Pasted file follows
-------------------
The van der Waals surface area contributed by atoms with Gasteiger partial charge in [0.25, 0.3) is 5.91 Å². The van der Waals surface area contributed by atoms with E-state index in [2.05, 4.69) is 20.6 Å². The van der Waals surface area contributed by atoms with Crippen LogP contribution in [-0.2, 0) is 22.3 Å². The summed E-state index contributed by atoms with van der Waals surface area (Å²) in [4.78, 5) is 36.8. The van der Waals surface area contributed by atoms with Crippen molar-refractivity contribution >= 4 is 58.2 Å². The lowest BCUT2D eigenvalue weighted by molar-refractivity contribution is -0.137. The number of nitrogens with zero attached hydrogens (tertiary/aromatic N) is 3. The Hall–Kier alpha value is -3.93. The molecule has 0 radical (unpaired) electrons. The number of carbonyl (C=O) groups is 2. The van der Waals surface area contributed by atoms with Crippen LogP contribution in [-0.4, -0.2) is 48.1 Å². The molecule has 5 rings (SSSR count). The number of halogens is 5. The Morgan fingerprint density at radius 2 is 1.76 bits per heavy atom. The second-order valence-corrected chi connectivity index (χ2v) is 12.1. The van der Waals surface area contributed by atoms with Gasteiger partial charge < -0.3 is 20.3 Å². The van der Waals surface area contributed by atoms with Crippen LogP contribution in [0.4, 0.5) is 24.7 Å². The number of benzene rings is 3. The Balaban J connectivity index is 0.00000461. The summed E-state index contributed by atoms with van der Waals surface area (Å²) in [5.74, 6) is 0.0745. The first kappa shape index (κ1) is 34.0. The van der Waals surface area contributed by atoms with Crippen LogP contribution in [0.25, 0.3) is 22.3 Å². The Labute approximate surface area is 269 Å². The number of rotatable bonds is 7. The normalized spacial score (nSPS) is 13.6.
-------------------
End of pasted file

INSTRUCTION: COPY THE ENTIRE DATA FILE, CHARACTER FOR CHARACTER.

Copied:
The van der Waals surface area contributed by atoms with Gasteiger partial charge in [0.25, 0.3) is 5.91 Å². The van der Waals surface area contributed by atoms with E-state index in [2.05, 4.69) is 20.6 Å². The van der Waals surface area contributed by atoms with Crippen LogP contribution in [-0.2, 0) is 22.3 Å². The summed E-state index contributed by atoms with van der Waals surface area (Å²) in [4.78, 5) is 36.8. The van der Waals surface area contributed by atoms with Crippen molar-refractivity contribution >= 4 is 58.2 Å². The lowest BCUT2D eigenvalue weighted by molar-refractivity contribution is -0.137. The number of nitrogens with zero attached hydrogens (tertiary/aromatic N) is 3. The Hall–Kier alpha value is -3.93. The molecule has 0 radical (unpaired) electrons. The number of carbonyl (C=O) groups is 2. The van der Waals surface area contributed by atoms with Crippen LogP contribution in [-0.4, -0.2) is 48.1 Å². The molecule has 5 rings (SSSR count). The number of halogens is 5. The Morgan fingerprint density at radius 2 is 1.76 bits per heavy atom. The second-order valence-corrected chi connectivity index (χ2v) is 12.1. The van der Waals surface area contributed by atoms with Gasteiger partial charge < -0.3 is 20.3 Å². The van der Waals surface area contributed by atoms with Crippen LogP contribution in [0.4, 0.5) is 24.7 Å². The number of benzene rings is 3. The Balaban J connectivity index is 0.00000461. The summed E-state index contributed by atoms with van der Waals surface area (Å²) in [5.74, 6) is 0.0745. The first kappa shape index (κ1) is 34.0. The van der Waals surface area contributed by atoms with Crippen LogP contribution in [0.25, 0.3) is 22.3 Å². The Labute approximate surface area is 269 Å². The number of rotatable bonds is 7. The normalized spacial score (nSPS) is 13.6.